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Experimenting with the Helix


Be sure to check out the Helix from Letus - a revolutionary new product that opens up new creative possibilities to lower budget level productions. (Yes, the pun is intended. :) ) The Helix is being launched at NAB 2012 - you can check it out for yourself at their booth C12449. If you are at NAB this year, be sure to stop by and say hi, as I'll be around hanging out with the Letus team. More about my experience below ....

Camera Testing: A How To Guide

Camera testing can be a very personal endeavor as the results one person is after may not be the same results that another person is after. It seems that no matter how carefully a test is done, there will always be critiques of how a test was conducted, and how someone else could have done it better, or that the test should have been done differently. My goal in this post is to show some test scenarios, explain how to set them up, so that you can more effectively test out your camera system for comparison or in preparation for production.

Letus Color Temp & ND Fader Test

The video above contains sample footage along with my thoughts on the Letus Color Temp & ND Fader. Don't have time to watch the video? Below is a quick summary of what I found.

Portland Lens Test 2011

On December 10, 2011 Indent Studios organized a lens test that was very eye opening and educational for all that attended. I feel fortunate that I could partake in making it a successful event. :) With the release of "affordable" cameras like the Epic-X, Scarlet, C300, and F3 (among many others) everyone is wondering what "affordable" lens package they should invest in, or rent for their camera. Indent Studios organized this event to use 3 Epic-X's to shoot with 7 sets of lenses and find out the answer. After handling the lenses, and reviewing the footage we all came across some surprising results.

Check out the footage for yourself and download the R3Ds after the jump...

IR ND Filtration + EPIC


As cameras get more and more sensitive to light, infrared (IR) pollution becomes a bigger issue as stronger neutral density filters are used to maintain exposure. IR pollution ends up changing the color rendition of the entire image and can result in some VERY funky color shifts. (I have seen dark green leaves change to magenta for example.)  These color shifts can be next to impossible to get rid of once they are recorded into the digital image. There are creative ways to get rid of this in post, but many of these solutions - like rotoscoping and painting out the problem - are cost prohibitive. Besides, a "problem" like this should have been corrected in the camera at the time of filming, not left to post. Always remember this mantra, and practices it daily: "Fix it in camera, NOT in post."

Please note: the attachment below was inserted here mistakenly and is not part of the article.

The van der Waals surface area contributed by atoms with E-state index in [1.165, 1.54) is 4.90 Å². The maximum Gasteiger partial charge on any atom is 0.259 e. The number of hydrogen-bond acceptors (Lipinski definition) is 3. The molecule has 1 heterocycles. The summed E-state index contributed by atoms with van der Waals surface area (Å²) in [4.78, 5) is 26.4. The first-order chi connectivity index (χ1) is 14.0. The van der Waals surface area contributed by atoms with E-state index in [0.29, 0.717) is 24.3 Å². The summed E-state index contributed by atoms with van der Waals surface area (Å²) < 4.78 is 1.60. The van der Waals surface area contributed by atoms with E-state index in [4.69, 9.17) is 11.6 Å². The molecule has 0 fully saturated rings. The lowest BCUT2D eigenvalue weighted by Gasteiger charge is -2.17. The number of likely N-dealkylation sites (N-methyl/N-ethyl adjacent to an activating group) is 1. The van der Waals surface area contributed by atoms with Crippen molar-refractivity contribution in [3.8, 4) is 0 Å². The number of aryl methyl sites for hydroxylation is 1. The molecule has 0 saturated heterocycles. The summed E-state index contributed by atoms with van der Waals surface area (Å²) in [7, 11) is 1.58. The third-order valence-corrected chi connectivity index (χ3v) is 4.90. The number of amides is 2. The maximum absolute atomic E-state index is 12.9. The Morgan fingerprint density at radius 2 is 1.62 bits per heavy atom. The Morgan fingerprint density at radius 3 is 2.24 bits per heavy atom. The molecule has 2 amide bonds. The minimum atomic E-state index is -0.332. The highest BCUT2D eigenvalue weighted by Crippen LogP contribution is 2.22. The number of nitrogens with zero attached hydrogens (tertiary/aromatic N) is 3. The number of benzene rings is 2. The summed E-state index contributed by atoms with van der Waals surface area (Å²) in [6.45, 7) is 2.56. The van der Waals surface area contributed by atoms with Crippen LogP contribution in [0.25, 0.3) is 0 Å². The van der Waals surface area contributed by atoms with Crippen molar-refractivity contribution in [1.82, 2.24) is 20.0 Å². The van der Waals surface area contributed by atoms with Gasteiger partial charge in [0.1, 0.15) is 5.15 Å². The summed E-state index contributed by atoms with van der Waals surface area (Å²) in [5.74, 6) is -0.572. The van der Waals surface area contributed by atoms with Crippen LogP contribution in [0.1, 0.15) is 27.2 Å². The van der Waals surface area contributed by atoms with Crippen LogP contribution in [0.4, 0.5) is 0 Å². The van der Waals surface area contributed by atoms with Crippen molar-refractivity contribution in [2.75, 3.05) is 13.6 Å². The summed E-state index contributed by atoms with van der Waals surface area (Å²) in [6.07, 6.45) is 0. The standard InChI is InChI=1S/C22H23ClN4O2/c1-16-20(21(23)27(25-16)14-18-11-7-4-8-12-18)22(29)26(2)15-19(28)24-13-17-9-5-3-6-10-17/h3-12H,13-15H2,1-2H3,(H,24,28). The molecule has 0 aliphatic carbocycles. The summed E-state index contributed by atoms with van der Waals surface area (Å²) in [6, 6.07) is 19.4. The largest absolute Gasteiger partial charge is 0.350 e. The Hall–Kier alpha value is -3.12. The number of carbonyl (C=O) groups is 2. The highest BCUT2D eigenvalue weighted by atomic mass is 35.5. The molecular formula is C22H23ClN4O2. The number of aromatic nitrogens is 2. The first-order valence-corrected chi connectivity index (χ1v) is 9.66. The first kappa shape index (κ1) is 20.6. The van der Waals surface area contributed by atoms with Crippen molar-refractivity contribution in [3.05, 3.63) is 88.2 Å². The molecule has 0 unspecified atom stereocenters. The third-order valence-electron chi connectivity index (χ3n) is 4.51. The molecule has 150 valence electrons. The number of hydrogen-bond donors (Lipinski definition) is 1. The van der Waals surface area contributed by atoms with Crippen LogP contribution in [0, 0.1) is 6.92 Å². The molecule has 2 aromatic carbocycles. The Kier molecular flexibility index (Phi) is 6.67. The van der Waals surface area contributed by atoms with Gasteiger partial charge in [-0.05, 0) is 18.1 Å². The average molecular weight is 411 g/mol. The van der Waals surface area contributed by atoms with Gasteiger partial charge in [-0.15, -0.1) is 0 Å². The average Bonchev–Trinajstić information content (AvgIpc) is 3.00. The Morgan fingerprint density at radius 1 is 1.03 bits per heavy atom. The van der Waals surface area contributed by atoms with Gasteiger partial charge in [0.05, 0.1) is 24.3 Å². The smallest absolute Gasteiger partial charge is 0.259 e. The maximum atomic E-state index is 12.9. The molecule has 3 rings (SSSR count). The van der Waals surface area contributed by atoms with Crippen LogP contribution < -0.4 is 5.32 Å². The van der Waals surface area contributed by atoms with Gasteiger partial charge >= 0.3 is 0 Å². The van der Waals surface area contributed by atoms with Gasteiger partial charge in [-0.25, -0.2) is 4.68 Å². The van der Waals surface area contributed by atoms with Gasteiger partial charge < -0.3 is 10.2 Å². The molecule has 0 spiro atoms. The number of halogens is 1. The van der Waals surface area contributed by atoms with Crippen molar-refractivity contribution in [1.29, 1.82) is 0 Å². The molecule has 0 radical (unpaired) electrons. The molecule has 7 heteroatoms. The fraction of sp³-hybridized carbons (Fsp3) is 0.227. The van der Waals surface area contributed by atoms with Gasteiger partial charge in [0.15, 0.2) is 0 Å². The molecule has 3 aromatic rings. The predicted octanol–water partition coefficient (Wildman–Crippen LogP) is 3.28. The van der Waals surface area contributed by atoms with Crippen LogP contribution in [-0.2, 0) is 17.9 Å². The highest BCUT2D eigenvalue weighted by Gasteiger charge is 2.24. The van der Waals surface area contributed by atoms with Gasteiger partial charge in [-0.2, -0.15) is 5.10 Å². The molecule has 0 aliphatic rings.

Let's explore this in detail after the jump ...

Epic + HMI (Mag Ballast)


Just because it works in theory doesn't mean it will work in practice. And just because it works in one application, that doesn't mean it will work in another application - which is why testing durring preproduction is SO important and should NEVER go over looked. I recently spent a day camera testing in preparation for a short film I was shooting for Director Shawn Nelson and it was during one of the camera tests that we stumbled upon some interesting results when shooting with the Epic and HMI's that use a magnetic ballast. What I had thought would be safe speeds on the camera turned out to not be safe at all ...

More after the jump.

Zeiss ZF.2 Lens Test Chart


Charts are not very sexy I know - but they are very useful. I completed this test to evaluate where these lenses perform the best so that I can get the most out of them. When wide open, the chromatic aberration, and the slight softness that the lenses produce means that for my tastes, I'll be using them stopped down at least one stop. Once they are stopped down by one stop, everything looks sharp, and the chromatic aberration goes away. The 85mm seems to be the worst offender, as the image is not clear until around T4 / T5.6. And both the 28mm and 35mm seem to hold up better then the 50mm or the 85mm. Overall, I'm happy with the results as they bear out what I have experienced first hand when using these lenses in a production environment. I'll be using these lenses in the T2.8 - T8 range going forward.

Download the stills after the jump.